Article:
Capitalism and Its Economics: A Critical History (2004) by Douglas Dowd

By Douglas Dowd

This vintage publication is a perfect creation to financial concept and the dominance of capitalism, perfect for college students of monetary conception and heritage. Now completely revised and up to date, this new version features a new preface and an extra bankruptcy through the writer. Analysing the connection among financial inspiration and capitalism from 1750 to the current, Douglas Dowd examines the dynamic interplay of 2 procedures: the ancient realities of capitalism and the evolution of monetary conception. He demonstrates that the research of economics celebrates capitalism in ways in which make it essential to classify financial technology as natural ideology. A completely sleek historical past, this ebook exhibits how economics has turn into ideology. a thorough critic of capitalism, Dowd surveys its damaging effect around the globe and all through historical past. The publication contains biographical sketches and short analyses of the key proponents and critics of capitalism all through heritage, together with Adam Smith, Thomas Malthus, Jeremy Bentham, John Stuart Mill, Karl Marx, Thorstein Veblen, Rosa Luxemburg, John Maynard Keynes, Paul Samuelson, Milton Friedman, and Eric Hobsbawm.

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As with Smith, Ricardo’s ideas had their predecessors. Principally, in his case, those of Grotius, in – and for – seventeenth-century Holland (from where Ricardo’s parents had emigrated). ” As we now examine that issue and Ricardo’s theory, both the reasons for his theory and its triumph will emerge. Considerably more important (and difficult) to comprehend is why a theory enunciated so long ago would remain virtually intact today, both in form and content, in a world so utterly different. Just as Smith was able to discern the possibilities of modern industrialization in its embryonic beginnings of his own time, so too was Ricardo prescient in seeing that Britain was on the verge of becoming an industrial economy (as distinct from an economy with some industry in it) and that, as such, it would have to import ever-increasing volumes of always more diverse commodities, and would need rising exports to help pay for those imports.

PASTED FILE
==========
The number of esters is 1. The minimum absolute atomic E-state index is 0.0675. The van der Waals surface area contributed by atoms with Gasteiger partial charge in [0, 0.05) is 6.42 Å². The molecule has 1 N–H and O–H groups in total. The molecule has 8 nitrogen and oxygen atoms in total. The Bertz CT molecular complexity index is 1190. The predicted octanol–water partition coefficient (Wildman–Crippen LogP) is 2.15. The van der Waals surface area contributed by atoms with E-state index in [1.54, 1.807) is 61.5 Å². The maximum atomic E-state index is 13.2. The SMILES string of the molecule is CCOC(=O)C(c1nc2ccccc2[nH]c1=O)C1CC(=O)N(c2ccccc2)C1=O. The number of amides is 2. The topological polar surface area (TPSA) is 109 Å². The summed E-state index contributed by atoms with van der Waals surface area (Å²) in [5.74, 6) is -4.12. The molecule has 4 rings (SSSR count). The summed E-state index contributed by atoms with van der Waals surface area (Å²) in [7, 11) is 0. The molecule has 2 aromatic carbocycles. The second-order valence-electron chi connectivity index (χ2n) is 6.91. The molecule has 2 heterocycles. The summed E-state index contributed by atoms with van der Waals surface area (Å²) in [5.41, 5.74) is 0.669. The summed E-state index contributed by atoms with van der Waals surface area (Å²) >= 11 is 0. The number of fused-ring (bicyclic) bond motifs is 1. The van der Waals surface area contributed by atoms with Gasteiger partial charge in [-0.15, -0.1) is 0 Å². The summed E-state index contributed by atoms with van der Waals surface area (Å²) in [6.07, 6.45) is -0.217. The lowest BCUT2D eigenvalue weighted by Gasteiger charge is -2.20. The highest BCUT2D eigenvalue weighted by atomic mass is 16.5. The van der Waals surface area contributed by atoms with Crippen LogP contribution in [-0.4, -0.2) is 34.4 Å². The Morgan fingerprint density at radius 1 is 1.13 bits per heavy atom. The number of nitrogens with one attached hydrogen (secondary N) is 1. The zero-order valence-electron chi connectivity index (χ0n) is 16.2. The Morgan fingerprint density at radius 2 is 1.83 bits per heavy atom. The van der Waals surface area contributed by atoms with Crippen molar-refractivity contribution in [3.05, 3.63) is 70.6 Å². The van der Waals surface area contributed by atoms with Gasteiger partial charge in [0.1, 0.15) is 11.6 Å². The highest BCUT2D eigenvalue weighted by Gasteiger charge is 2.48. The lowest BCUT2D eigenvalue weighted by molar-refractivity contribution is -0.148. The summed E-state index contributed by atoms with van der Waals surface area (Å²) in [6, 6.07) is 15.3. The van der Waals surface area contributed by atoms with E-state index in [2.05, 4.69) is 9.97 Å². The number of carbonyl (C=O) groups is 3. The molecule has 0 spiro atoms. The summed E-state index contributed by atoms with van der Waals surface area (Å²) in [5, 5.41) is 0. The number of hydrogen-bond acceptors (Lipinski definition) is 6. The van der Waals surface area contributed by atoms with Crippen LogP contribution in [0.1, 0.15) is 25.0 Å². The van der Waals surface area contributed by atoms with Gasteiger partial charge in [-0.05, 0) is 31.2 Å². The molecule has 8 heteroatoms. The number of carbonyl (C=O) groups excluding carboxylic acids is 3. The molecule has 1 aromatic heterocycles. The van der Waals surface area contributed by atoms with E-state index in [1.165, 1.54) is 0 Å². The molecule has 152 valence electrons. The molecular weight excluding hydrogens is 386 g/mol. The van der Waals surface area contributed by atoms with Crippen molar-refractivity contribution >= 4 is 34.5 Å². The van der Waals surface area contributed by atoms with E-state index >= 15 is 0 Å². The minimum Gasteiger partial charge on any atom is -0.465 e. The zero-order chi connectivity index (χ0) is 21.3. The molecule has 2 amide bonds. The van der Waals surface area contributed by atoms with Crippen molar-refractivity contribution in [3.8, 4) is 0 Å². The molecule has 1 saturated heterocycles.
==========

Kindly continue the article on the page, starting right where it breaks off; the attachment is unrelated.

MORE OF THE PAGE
Nor, in this connection, is it unimportant to remember that Ricardo, in the very first paragraph of his Principles, gave primary importance to understanding the “laws” of income and wealth distribution – as between the three classes of the population: The produce of the earth – all that is derived from its surface by the united application of labour, machinery, and capital, is divided among three classes of the community, namely, the proprietor of the land, the owner of the stock or capital necessary for its cultivation, and the labourers by whose industry it is cultivated.

Indeed, that necessity grows always stronger in the modern world: as democracy has grown, so has the need – and the ability – for those in power to develop and to use direct and indirect modes of disinformation and misinformation, and to suppress plain information regarding those links of power. The generic term for all this has become “spin,” with the media its stage, TV its star performer. Of that, much more in Part II. As we now return to Britain’s industrial revolution, and the disruption and horrors thus entailed for the largest part of the population, we may note in passing that the absence of democracy in that period very much simplified the tasks of the State at home.

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